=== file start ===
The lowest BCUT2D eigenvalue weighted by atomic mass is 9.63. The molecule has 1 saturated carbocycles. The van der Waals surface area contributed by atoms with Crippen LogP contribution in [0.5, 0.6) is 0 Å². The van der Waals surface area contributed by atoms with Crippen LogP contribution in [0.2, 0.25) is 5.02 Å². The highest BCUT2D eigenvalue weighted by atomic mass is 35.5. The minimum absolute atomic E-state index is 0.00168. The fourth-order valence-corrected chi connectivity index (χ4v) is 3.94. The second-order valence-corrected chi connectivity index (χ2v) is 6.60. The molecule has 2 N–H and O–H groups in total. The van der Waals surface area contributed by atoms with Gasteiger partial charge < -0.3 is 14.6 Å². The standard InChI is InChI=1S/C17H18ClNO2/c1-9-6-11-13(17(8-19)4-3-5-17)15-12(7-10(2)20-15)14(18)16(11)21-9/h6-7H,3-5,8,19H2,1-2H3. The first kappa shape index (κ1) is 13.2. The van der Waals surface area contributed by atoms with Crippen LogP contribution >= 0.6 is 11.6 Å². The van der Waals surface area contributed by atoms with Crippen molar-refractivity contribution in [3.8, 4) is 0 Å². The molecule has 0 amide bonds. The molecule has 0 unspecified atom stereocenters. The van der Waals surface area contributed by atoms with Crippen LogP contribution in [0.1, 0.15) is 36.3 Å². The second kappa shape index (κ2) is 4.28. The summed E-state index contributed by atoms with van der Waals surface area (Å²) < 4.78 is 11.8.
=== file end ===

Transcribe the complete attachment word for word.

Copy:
The lowest BCUT2D eigenvalue weighted by atomic mass is 9.63. The molecule has 1 saturated carbocycles. The van der Waals surface area contributed by atoms with Crippen LogP contribution in [0.5, 0.6) is 0 Å². The van der Waals surface area contributed by atoms with Crippen LogP contribution in [0.2, 0.25) is 5.02 Å². The highest BCUT2D eigenvalue weighted by atomic mass is 35.5. The minimum absolute atomic E-state index is 0.00168. The fourth-order valence-corrected chi connectivity index (χ4v) is 3.94. The second-order valence-corrected chi connectivity index (χ2v) is 6.60. The molecule has 2 N–H and O–H groups in total. The van der Waals surface area contributed by atoms with Gasteiger partial charge < -0.3 is 14.6 Å². The standard InChI is InChI=1S/C17H18ClNO2/c1-9-6-11-13(17(8-19)4-3-5-17)15-12(7-10(2)20-15)14(18)16(11)21-9/h6-7H,3-5,8,19H2,1-2H3. The first kappa shape index (κ1) is 13.2. The van der Waals surface area contributed by atoms with Crippen LogP contribution >= 0.6 is 11.6 Å². The van der Waals surface area contributed by atoms with Crippen molar-refractivity contribution in [3.8, 4) is 0 Å². The molecule has 0 amide bonds. The molecule has 0 unspecified atom stereocenters. The van der Waals surface area contributed by atoms with Crippen LogP contribution in [0.1, 0.15) is 36.3 Å². The second kappa shape index (κ2) is 4.28. The summed E-state index contributed by atoms with van der Waals surface area (Å²) < 4.78 is 11.8.